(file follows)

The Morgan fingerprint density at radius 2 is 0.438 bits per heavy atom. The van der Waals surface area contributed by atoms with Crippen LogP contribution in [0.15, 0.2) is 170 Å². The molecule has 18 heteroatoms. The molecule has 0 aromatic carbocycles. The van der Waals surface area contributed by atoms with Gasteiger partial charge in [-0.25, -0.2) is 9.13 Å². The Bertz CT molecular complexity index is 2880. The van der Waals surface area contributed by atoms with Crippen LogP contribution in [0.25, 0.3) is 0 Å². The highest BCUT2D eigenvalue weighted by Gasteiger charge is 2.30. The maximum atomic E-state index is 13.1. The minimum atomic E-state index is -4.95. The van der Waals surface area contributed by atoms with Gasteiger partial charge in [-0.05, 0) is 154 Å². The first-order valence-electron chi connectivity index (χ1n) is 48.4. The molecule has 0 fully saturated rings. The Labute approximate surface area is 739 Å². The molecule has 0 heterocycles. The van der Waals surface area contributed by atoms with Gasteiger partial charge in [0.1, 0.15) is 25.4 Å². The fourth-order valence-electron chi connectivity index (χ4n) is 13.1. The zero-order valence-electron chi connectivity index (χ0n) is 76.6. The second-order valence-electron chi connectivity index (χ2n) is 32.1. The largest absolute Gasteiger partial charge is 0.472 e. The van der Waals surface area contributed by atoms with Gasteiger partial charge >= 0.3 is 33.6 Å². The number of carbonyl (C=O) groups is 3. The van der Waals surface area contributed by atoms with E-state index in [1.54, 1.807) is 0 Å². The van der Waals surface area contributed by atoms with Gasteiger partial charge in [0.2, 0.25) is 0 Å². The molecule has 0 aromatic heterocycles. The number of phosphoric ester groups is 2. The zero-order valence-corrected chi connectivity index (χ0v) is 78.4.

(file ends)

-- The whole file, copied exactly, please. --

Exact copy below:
The Morgan fingerprint density at radius 2 is 0.438 bits per heavy atom. The van der Waals surface area contributed by atoms with Crippen LogP contribution in [0.15, 0.2) is 170 Å². The molecule has 18 heteroatoms. The molecule has 0 aromatic carbocycles. The van der Waals surface area contributed by atoms with Gasteiger partial charge in [-0.25, -0.2) is 9.13 Å². The Bertz CT molecular complexity index is 2880. The van der Waals surface area contributed by atoms with Crippen LogP contribution in [0.25, 0.3) is 0 Å². The highest BCUT2D eigenvalue weighted by Gasteiger charge is 2.30. The maximum atomic E-state index is 13.1. The minimum atomic E-state index is -4.95. The van der Waals surface area contributed by atoms with Gasteiger partial charge in [-0.05, 0) is 154 Å². The first-order valence-electron chi connectivity index (χ1n) is 48.4. The molecule has 0 fully saturated rings. The Labute approximate surface area is 739 Å². The molecule has 0 heterocycles. The van der Waals surface area contributed by atoms with Gasteiger partial charge in [0.1, 0.15) is 25.4 Å². The fourth-order valence-electron chi connectivity index (χ4n) is 13.1. The zero-order valence-electron chi connectivity index (χ0n) is 76.6. The second-order valence-electron chi connectivity index (χ2n) is 32.1. The largest absolute Gasteiger partial charge is 0.472 e. The van der Waals surface area contributed by atoms with Gasteiger partial charge >= 0.3 is 33.6 Å². The number of carbonyl (C=O) groups is 3. The van der Waals surface area contributed by atoms with E-state index in [1.54, 1.807) is 0 Å². The van der Waals surface area contributed by atoms with Gasteiger partial charge in [0.2, 0.25) is 0 Å². The molecule has 0 aromatic heterocycles. The number of phosphoric ester groups is 2. The zero-order valence-corrected chi connectivity index (χ0v) is 78.4.